“Definitions,” wrote Los Angeles Times critic Don Heckman, “become virtually useless to describe the singing of Eva Cassidy.”
The career of the gifted and acclaimed vocalist has likewise defied description and easy analysis. Her eclectic tastes – everything from folk and country to jazz, standards, blues, rock and pop—made Eva Cassidy hard to pigeon-hole, and her lack of exposure beyond her native Washington, D.C. kept her profile low during her lifetime. Now, ten years after the posthumous release of Songbird, the platinum-selling recording that brought her worldwide attention, independent Blix Street Records is releasing Somewhere, a collection of all new previously-unreleased Eva Cassidy material that once again covers a broad musical spectrum.
Following her untimely 1996 death from melanoma at the age of 33, Blix Street arranged for the national release of Songbird in April, 1998, a collection compiled by label founder Bill Straw. Songbird included Cassidy’s re-defining version of “Over the Rainbow” with “Fields of Gold” and other tracks from two existing Cassidy albums, Live at Blues Alley and Eva By Heart. In the summer of 1998, Blix Street also released Live At Blues Alley and Eva by Heart, the first national exposure for both albums, and all three albums were released internationally. A groundswell of interest developed across the United States, England and Australia, and by May of 2000, when Time After Time was released, total sales were approaching 200,000 units.
After National Public Radio aired an Eva Cassidy segment on their Morning Edition news program in December of 2000, Eva Cassidy albums held down the top four positions on amazon.com’s sales chart in America, with Songbird at No. 1. The “Top of the Pops 2” BBC television show’s airing Eva Cassidy’s “Over The Rainbow” video (first in December of 2000 and repeated by popular demand in January 2001) ignited a media frenzy in England that culminated in Songbird reaching the top of the English pop charts in mid-March, 2001. This, in turn, spawned media attention in the United States, garnering coverage on The Today Show, ABC World News Tonight and a whole program devoted to Eva Cassidy by ABC-TV’s Nightline, in People magazine, the Wall Street Journal and Entertainment Weekly.
Subsequent albums, on which Cassidy lent her distinctive vocal style to songs written by or associated with John Lennon, Paul Simon, Ray Charles, Louis Armstrong, Ella Fitzgerald, Stevie Wonder, Buddy Holly and Joni Mitchell, drew critical praise (“She could sing anything,” gushed the Washington Post, “and make it sound like it was the only music that mattered”) and sold significantly. Imagine commandeered the top slot on Billboard’s Independent Albums chart in 2002, while 2003’s American Tune reached No. 4, and both albums joined Songbird in reaching the No. 1 position on the British pop charts. Songbird, which started it all and resided on Billboard’s “Pop Catalog Albums” chart for 28 weeks (nine of them at #1 and 16 in the Top 10), is now quadruple platinum in Britain and platinum in the U.S. A retrospective collection called Wonderful World was released in 2004.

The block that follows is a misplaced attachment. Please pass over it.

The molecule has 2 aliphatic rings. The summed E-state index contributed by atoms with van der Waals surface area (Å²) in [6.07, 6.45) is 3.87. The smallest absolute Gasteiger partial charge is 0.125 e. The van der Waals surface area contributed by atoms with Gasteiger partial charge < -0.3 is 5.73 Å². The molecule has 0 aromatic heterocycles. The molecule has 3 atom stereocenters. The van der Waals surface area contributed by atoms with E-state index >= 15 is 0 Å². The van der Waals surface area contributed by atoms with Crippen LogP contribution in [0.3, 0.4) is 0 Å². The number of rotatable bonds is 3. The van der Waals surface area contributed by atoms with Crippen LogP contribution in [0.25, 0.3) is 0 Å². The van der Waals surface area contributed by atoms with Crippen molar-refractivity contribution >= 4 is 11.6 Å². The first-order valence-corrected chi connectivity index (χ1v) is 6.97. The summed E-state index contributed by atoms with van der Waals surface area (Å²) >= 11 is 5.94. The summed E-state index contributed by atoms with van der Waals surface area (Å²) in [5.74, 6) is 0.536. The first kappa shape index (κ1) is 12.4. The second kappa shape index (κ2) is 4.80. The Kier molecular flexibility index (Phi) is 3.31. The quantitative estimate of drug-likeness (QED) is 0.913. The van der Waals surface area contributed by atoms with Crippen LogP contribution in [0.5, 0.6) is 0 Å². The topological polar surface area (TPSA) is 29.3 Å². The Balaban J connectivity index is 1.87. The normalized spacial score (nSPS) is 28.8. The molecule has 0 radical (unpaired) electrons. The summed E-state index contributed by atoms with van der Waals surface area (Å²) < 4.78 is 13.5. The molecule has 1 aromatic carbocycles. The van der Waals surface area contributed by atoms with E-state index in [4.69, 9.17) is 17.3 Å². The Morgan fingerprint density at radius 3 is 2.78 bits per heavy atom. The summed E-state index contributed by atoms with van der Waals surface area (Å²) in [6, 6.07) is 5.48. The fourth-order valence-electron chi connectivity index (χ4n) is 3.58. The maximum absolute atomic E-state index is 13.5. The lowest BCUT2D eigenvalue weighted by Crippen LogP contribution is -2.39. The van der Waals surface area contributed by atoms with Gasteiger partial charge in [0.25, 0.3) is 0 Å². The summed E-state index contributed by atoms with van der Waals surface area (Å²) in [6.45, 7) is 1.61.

Born in Washington, D.C., Cassidy grew up around music in Oxon Hill, Maryland (and in Bowie, Maryland after the age of nine). Her father, a special needs teacher, played bass while her brother Dan played violin. She was encouraged to sing at home with her three siblings from an early age and became serious about music and guitar playing at age nine. By high school, she was in a band and sang at weddings.
Cassidy worked in a plant nursery by day to fulfill her desire to be close to nature and played in local clubs by night, developing a loyal following. Her recording career began when she wandered into producer Chris Biondo’s studio to sing backup on a band’s demo to make extra money. Biondo, impressed with her talent, asked her to come back so he could record her as a soloist, eventually introducing her to Washington’s “king of go-go” Chuck Brown. In 1992, The Other Side, a collection of blues duets by Brown and Cassidy was released by local Liaison Records. Next came Live At Blues Alley, released locally in the spring of 1996 and recorded at the D.C. nightspot during a performance at which Cassidy felt she was not at her best. At the time, she and Biondo were also at work on a studio album to be called Eva by Heart. Cassidy didn’t live to see it released, or to see the Washington Area Music Association (WAMA) honor her and Live At Blues Alley a scant three weeks after her death with nine WAMMIES, including Artist of the Year, Album of the Year and Best Female Vocalist in four separate musical genres. They also inducted her into the WAMA Hall of Fame, which was, according to the Washington Post, “a gesture inspired more by sentiment than by any actual fame garnered by the sadly under-noticed Cassidy.”
Somewhere is a collection of 12 songs recorded by Cassidy at various venues and studios between 1987 and 1996 that have not previously been released. Somewhere includes the first two songs co-written by Cassidy that have come to light, “Early One Morning” and the album’s title song. Once again, the expressive vocalist displays her definition-defying range, tackling and triumphing over material made famous by Dolly Parton, Aretha Franklin, Willie Nelson, Bobby “Blue” Bland and others. Somewhere, which brings the Cassidy catalogue to nine CDs, showcases a uniquely talented artist once again effortlessly and thoroughly inhabiting many widely diverse genres of music united by one clear voice. According to Blix Street Records label president Bill Straw, “Somewhere, certainly the most diverse Eva Cassidy album to date, is a vocal tour de force that could become the hallmark for one singer covering this breadth and depth of material on one album.”